Plants and animals take in sulfur by using the MSM and other sulfur compounds that have come from the atmosphere. This process is essential for all life on this planet. One would therefore think that plants and microscopic animals would be an ideal “natural” source for MSM since they require it and concentrate it in their tissue and cells. Unfortunately, this is not possible since the amount of MSM in plant or animal cells is no more than a few parts per million, too little for commercial extraction. Hence, the only viable method for producing large commercial quantities of these lifegiving sulfur compounds is by using chemical technology. Therefore, one can not buy “natural” MSM. It is not commercially possible. Instead, one must rely on chemical engineering and the skills of chemical engineers to produce commercial quantities of MSM.

How is MSM Made?
All MSM is formed by catalytic reaction of hydrogen peroxide with DMSO. All DMSO is formed by reaction of nitrogentetroxide and oxygen with DMS. The oxygen atoms for these reactions come from the atmosphere, the same source used in nature.

DMS is made commercially by two competing processes. The most common method, in simplified terms, is reaction of sulfur with natural gas (methane). Methyl alcohol made from natural gas is combined with sulfur in the form of hydrogen sulfide or carbon disulfide in a vapor phase catalytic reaction to form DMS and methylmercaptan (MM). MM is primarily used to make the amino acid methionine, another dietary supplement. DMS is sold for various industrial uses or converted to DMSO. This process is generally favored due to high conversion yield, low energy consumption and its independence from a paper mill waste stream.

The alternate method combines sulfur with paper mill pulping liquids to make DMS. Sulfur (usually obtained as a byproduct from oil refinery processing required to make clean burning fossil fuels) is added to black liquor and heated to about 460EF under high pressure. Crude DMS is stripped from the liquor after about an hour. This process is very energy intensive and limited by low yield and pulping capacity. The black liquor is burned in a recovery boiler to dispose of the remaining organic material from the wood and to reclaim the inorganic chemicals for recycle to make fresh pulping liquor. Crude DMS is purified by a series of extraction and distillation steps to make a product for sale or conversion to DMSO. DMSO produced by either method results in an identical molecule that is indistinguishable as to the original source of DMS.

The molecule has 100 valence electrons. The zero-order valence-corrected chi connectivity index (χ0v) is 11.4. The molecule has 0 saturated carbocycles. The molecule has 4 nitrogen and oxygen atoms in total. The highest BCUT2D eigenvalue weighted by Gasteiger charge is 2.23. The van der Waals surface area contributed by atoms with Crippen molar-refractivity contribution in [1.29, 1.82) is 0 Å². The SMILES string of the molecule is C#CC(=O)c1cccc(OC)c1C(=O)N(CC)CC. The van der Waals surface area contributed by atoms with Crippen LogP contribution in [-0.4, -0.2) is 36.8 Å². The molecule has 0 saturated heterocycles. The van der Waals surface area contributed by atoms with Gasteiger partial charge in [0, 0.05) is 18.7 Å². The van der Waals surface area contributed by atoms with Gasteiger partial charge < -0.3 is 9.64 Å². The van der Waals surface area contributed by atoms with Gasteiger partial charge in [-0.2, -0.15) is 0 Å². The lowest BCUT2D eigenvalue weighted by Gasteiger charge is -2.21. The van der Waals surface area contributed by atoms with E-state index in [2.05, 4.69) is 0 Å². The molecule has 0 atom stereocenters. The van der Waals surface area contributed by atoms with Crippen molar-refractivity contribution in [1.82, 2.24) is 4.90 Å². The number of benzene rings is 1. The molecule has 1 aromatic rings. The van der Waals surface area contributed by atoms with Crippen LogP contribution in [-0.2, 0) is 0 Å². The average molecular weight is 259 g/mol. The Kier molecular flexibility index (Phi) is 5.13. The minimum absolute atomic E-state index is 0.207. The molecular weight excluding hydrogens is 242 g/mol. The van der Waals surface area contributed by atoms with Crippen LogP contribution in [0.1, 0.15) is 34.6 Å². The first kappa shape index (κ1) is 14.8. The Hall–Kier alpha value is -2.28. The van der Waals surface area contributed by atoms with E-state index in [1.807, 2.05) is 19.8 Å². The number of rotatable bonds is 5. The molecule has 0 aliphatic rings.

Many manufacturers of MSM have established facilities and methods for processing. Due to the volatility of sulfur compounds, a single-purpose facility can prevent any cross contamination that might occur if other sulfur-containing products were produced at the same location. Distillation processes prevent contamination, including heavy metals and residual DMSO. Low moisture content helps prevent microbiological contamination and increases stability and shelf life.

In summary, nature does make MSM. However, the amount of MSM found in nature in cells as a source is on a scale so small that the only way to produce commercial quantities for human or veterinarian use is to rely on the manufactunng methods developed by chemical engineers. The process nature uses to produce MSM is rather similar to how humans produce it commercially. But MSM is not “natural,” rather it is a synthetic product. The confusion in qualifying the source of MSM as “natural” or “synthetic” comes from the fact that MSM is identical in structure whether it comes from the factory or is found in nature.

Alexander G. Schauss, Ph.D., is a former Clinical Professor of Natural Products Research at the National College of Naturopathic Medicine in, Portland, Ore. For the previous 21 years, he was director of Natural and Medicinal Products Research, Life Sciences Division, AIBMR Inc in Tacoma, Wash. Schauss is the author a new book Minerals, Trace Elements and Human Health (4th Edition), Biosocial Publications, 1999.